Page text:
In attempting to convey atrocities that confound language, artist Phyllida Barlow comes up against a paradox with no easy resolution.
Nearly a decade after his death in 2013, Phel Steinmetz’s attention to the effects of capitalism on the environment can be recognized as both political and prescient.
Wrestling is less a physical act than a psychological space in Mark Yang’s paintings.
Steckel compelled audiences to acknowledge uncomfortable realities about systemic sexism that persist decades later.
Pylypchuk’s art has always been deeply engaged with the most painful parts of life, those that human beings tend to push aside or deny in order to get by.
Through her encounters with the spirit Lacamo, Peavy developed a cosmology based on 12,000-year cycles of evolution.
For Mayer, the passage of time is imbued with a sense of melancholy, of something already lost to the past.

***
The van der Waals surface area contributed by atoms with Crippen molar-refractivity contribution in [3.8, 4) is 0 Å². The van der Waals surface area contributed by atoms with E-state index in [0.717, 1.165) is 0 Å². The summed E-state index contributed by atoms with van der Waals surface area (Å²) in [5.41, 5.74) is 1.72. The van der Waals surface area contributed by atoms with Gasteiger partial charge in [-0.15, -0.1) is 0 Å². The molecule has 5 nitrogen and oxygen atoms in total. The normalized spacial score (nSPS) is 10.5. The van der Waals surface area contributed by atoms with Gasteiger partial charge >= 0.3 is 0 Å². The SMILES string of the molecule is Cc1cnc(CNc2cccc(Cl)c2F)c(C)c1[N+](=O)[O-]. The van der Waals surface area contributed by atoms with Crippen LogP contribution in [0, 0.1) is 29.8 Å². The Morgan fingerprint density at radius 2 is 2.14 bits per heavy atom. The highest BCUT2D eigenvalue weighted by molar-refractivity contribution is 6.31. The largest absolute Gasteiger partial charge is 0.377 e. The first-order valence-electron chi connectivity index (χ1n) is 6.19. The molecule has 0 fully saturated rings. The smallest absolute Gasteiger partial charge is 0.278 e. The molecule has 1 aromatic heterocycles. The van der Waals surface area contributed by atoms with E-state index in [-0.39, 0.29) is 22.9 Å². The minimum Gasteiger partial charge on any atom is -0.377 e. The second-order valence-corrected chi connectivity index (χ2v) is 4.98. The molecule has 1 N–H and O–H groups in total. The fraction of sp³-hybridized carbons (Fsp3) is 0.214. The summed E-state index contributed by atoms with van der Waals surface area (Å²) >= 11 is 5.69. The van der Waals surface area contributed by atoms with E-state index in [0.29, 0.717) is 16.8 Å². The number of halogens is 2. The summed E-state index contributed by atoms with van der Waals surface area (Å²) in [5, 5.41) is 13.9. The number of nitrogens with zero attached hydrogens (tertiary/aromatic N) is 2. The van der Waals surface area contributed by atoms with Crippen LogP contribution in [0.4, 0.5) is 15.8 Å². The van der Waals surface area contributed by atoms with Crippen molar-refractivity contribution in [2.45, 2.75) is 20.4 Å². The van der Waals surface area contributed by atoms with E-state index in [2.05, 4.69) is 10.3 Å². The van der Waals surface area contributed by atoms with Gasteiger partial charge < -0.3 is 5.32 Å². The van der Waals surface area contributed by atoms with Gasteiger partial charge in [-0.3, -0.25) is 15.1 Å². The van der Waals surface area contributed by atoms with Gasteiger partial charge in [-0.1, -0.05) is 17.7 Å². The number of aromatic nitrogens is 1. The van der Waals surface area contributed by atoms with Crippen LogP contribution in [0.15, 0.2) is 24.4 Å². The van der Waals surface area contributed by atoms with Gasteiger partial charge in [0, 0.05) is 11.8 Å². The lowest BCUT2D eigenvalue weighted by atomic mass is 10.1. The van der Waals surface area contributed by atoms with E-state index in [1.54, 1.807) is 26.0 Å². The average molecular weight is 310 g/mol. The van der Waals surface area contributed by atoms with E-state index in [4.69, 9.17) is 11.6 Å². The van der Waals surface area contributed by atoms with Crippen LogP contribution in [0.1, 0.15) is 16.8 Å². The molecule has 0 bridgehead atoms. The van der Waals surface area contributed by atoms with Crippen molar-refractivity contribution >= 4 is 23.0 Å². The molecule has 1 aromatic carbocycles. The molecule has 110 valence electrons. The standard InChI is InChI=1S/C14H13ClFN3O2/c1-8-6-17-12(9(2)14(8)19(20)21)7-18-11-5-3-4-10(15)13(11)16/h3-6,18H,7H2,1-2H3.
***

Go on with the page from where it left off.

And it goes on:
Eversley’s parabolic sculptures draw us into a self-aware and ever-shifting encounter with space and perceptual phenomena.
For much of his career, Olesen has confronted both psychological and physical violence, perpetrated by power structures against non-normative bodies.
Ulala Imai does more than project human feelings onto toys; she proposes that they represent us, and that we share some of their qualities.
Aitken’s exhibition “Flags and Debris” is informed by a dialectic of embodiment and absence.
Carter’s paintings gesture toward unknown realms, whether death or nonhuman consciousness.